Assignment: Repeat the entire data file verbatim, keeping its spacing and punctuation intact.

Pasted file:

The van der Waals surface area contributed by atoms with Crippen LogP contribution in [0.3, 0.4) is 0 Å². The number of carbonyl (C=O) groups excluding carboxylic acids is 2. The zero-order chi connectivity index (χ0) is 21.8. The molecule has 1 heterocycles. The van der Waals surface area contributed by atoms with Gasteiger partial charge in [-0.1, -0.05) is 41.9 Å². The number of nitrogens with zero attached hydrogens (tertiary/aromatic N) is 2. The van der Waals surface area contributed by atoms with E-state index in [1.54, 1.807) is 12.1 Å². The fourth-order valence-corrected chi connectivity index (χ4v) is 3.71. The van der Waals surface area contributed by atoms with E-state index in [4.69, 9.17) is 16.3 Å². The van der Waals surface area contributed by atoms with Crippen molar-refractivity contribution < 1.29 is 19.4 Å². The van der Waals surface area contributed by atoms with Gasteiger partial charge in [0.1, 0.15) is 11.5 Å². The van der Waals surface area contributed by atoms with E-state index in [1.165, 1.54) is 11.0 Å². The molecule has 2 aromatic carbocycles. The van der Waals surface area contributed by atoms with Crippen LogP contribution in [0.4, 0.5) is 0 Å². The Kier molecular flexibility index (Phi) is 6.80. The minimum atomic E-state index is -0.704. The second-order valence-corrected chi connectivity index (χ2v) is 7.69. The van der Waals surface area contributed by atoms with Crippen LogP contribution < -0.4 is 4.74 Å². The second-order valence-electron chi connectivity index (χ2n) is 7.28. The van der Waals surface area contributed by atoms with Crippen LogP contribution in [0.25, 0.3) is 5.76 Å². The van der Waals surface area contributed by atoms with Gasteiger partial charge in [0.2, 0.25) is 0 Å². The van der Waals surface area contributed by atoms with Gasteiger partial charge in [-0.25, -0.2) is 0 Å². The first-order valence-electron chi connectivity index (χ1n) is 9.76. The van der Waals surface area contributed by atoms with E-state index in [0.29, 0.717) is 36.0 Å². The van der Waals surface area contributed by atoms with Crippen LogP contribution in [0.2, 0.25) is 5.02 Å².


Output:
The van der Waals surface area contributed by atoms with Crippen LogP contribution in [0.3, 0.4) is 0 Å². The number of carbonyl (C=O) groups excluding carboxylic acids is 2. The zero-order chi connectivity index (χ0) is 21.8. The molecule has 1 heterocycles. The van der Waals surface area contributed by atoms with Gasteiger partial charge in [-0.1, -0.05) is 41.9 Å². The number of nitrogens with zero attached hydrogens (tertiary/aromatic N) is 2. The van der Waals surface area contributed by atoms with E-state index in [1.54, 1.807) is 12.1 Å². The fourth-order valence-corrected chi connectivity index (χ4v) is 3.71. The van der Waals surface area contributed by atoms with E-state index in [4.69, 9.17) is 16.3 Å². The van der Waals surface area contributed by atoms with Crippen molar-refractivity contribution < 1.29 is 19.4 Å². The van der Waals surface area contributed by atoms with Gasteiger partial charge in [0.1, 0.15) is 11.5 Å². The van der Waals surface area contributed by atoms with E-state index in [1.165, 1.54) is 11.0 Å². The molecule has 2 aromatic carbocycles. The van der Waals surface area contributed by atoms with Crippen LogP contribution in [0.4, 0.5) is 0 Å². The Kier molecular flexibility index (Phi) is 6.80. The minimum atomic E-state index is -0.704. The second-order valence-corrected chi connectivity index (χ2v) is 7.69. The van der Waals surface area contributed by atoms with Crippen LogP contribution < -0.4 is 4.74 Å². The second-order valence-electron chi connectivity index (χ2n) is 7.28. The van der Waals surface area contributed by atoms with Crippen LogP contribution in [0.25, 0.3) is 5.76 Å². The van der Waals surface area contributed by atoms with Gasteiger partial charge in [0.2, 0.25) is 0 Å². The van der Waals surface area contributed by atoms with Gasteiger partial charge in [-0.25, -0.2) is 0 Å². The first-order valence-electron chi connectivity index (χ1n) is 9.76. The van der Waals surface area contributed by atoms with E-state index in [0.29, 0.717) is 36.0 Å². The van der Waals surface area contributed by atoms with Crippen LogP contribution in [0.2, 0.25) is 5.02 Å².